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September 14, 2004

Fear Factor: Torture?

Yesterday I heard that Seymour Hersch, the New Yorker columnist who made his fame breaking the My Lai Massacre has now published a book which indicts the Bush Administration for Abu Ghraib tortures.

I've said before that the elements of torture revealed to me were not surprising, or particularly horrific and that most of them appeared to fall into two categories. One: Going over a known line in the usual course of interrogations. Two: Amaturish pranks by weekend warriors. Most attention has been focused on the second category. Of them I have said that the reason they are not surprising is because of the content of American vulgar pop culture as exemplified by our jocularity about prison rape ("Don't drop the soap" - Martha Stewart's bunkmates, etc) and television and movies, particularly 'Fear Factor'.

I watched Fear Factor again the other night. There were three stunts. On the other side of these stunts were $50,000 of prize money.

1. Climbing to a height of 110 feet over concrete pavement, leap 8 feet to a cargo net. (Subject is tethered).

2. Eat after thorough chewing 5 live earthworms & 1 live centipede.

3. Crawl 200 yards through a sewage pipe in pitch darkness.

Is this torture? If we made prisoners of war do this, would we be cited by human rights organizations? Does the $50,000 make a difference? Does volunteering make a difference?

Somebody please explain to me exactly how this qualifies as entertainment.

Posted by mbowen at September 14, 2004 08:42 AM

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Tracked on September 14, 2004 11:02 AM


The fact that people watch it?

(I agree with you, though.)

Posted by: Laura at September 14, 2004 10:11 AM

Its torture disguised as entertainment. We hacken back Roman times! I am surprised there has been no fatality/law suits on the show.

Posted by: tmex12 at September 14, 2004 10:45 AM

of course there are no lawsuits because you have to sign a multi-page waiver declaring Fear Factor and NBC to be responsible for NOTHING, including their own negligence......

I myself refuse to watch it because it is just televised, sponsored prostitution. I mean, if you go on the show then you are selling your body right?

Posted by: caltechgirl at September 14, 2004 12:53 PM

It doesn't count as torture,because the people are willingly putting themselves into those situations. Maybe I'm a callous individual,but what I saw happening at Abu Ghraib wasn't particularly shocking. When you consider what these barbarians did to others,marching them around naked is tame, and a bit funny.

Posted by: Eric at September 14, 2004 02:00 PM

I've seen little evidence in the notorious CBS Abu Ghraib photos (which magically appeared at the onset of May Sweeps) of genuine torture. This in no way excuses our guards' behavior.

But the network "reality" (heh...) shows have been around longer than Operation Iraqi Freedom. What the networks don't want you to recognize is their own culpability, via these stupid shows, in creating the mindset that allowed Abu Ghraib to happen.

Posted by: True_Liberal at September 14, 2004 08:30 PM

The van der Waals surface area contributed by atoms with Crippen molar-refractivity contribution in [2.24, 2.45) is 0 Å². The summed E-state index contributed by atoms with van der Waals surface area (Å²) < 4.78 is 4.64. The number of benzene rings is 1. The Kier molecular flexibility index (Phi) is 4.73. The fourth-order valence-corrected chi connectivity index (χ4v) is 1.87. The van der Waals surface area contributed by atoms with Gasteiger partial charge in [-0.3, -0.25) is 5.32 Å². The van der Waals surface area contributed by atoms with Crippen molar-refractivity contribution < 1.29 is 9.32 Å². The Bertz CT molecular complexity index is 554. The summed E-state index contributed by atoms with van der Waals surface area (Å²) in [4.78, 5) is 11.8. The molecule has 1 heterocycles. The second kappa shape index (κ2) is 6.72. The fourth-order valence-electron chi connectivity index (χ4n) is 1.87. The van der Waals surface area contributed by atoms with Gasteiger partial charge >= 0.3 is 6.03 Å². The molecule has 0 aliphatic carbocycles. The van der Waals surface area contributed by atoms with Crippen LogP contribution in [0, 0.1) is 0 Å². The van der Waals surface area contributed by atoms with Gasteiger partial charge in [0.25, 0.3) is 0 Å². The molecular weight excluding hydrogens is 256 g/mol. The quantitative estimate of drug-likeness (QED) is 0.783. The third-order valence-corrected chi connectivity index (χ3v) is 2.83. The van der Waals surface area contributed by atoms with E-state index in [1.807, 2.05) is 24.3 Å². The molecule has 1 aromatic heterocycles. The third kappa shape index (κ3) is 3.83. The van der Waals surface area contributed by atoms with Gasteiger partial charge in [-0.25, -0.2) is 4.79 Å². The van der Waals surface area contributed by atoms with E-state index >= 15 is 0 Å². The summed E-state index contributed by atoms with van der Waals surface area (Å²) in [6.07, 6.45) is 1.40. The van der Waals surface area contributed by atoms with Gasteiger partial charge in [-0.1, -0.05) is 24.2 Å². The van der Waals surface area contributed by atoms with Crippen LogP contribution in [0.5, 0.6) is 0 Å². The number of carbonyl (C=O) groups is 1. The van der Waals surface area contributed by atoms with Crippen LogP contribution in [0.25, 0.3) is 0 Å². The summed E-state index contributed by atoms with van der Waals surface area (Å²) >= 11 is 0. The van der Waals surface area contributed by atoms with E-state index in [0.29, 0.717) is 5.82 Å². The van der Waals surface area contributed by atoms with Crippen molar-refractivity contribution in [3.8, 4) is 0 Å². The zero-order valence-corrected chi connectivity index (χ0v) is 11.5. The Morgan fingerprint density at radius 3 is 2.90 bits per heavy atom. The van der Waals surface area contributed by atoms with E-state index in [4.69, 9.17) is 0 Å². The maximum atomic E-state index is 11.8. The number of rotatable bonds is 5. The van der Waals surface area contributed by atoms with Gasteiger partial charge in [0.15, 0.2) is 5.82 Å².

I might be simple minded, but I see both in about the same light.

I see one being sex portrayed as entertainment and I see the other one being sex portrayed as torture.

In the first, we generally have scantily clad women and men doing who cares what. In the other we have stories surrounded by underware on heads and naked pyramids. Take out the "sex" and both become blase.

Posted by: Joel Gaines at September 14, 2004 09:10 PM

When you ask about the degree of torture, you've already admitted it's torture.

Or maybe I don't get it.

Posted by: DarkStar at September 15, 2004 07:09 PM


I know lazy SOBs who think getting up before 10AM is torture, and an alarm clock is as bad as a rack. Reading the instruction book is sheer agony.

Moral relativism? Perhaps. Perspective sure makes a difference.

Posted by: True_Liberal at September 16, 2004 08:14 PM

I am a Fear Factor afficianado. Am taking a break from the FX Fear Factor Marathon as we speak.

There is a significant difference between Fear Factor and Abu Ghraib. And this difference can be boiled down to a few simple questions:

1. Will I die (experience significant pain) undergoing this?

2. Do I know when it is going to end?

3. Do I have a choice?

Posted by: Lester Spence at September 17, 2004 07:54 PM

Lester Spence is right-on. Contestants on "Fear Factor" volunteer and they can opt-out at any time. They control their situation. The prisoners at Abu Graib have very little control over their situation. There is a large experimental literature on pain and one of the consistent findings is that control over whatever it is that is causing you pain allows you to endure more of it. The two situations -- Abu Graib prisoner abuse and torture and Fear Factor stunts -- are not comparable.

Posted by: Bill Benzon at September 20, 2004 01:53 PM

Understandable. Nevertheless the actual duress is what I'm talking about. I mean anyone who is a prisoner of war is not in control and has no ability to opt out anyway. You have no control over the state of mind of your prisoner and I don't see how someone establishing standards for treatment of prisoners is going to estimate ahead of time the effect of captivity on the prisoner. Ultimately this is is about physical stress and pain, is it not?

I mean if I panic and run my car off the road because a cop is behind me, I can't sue the LAPD because of my state of mind.

Posted by: Cobb at September 20, 2004 01:59 PM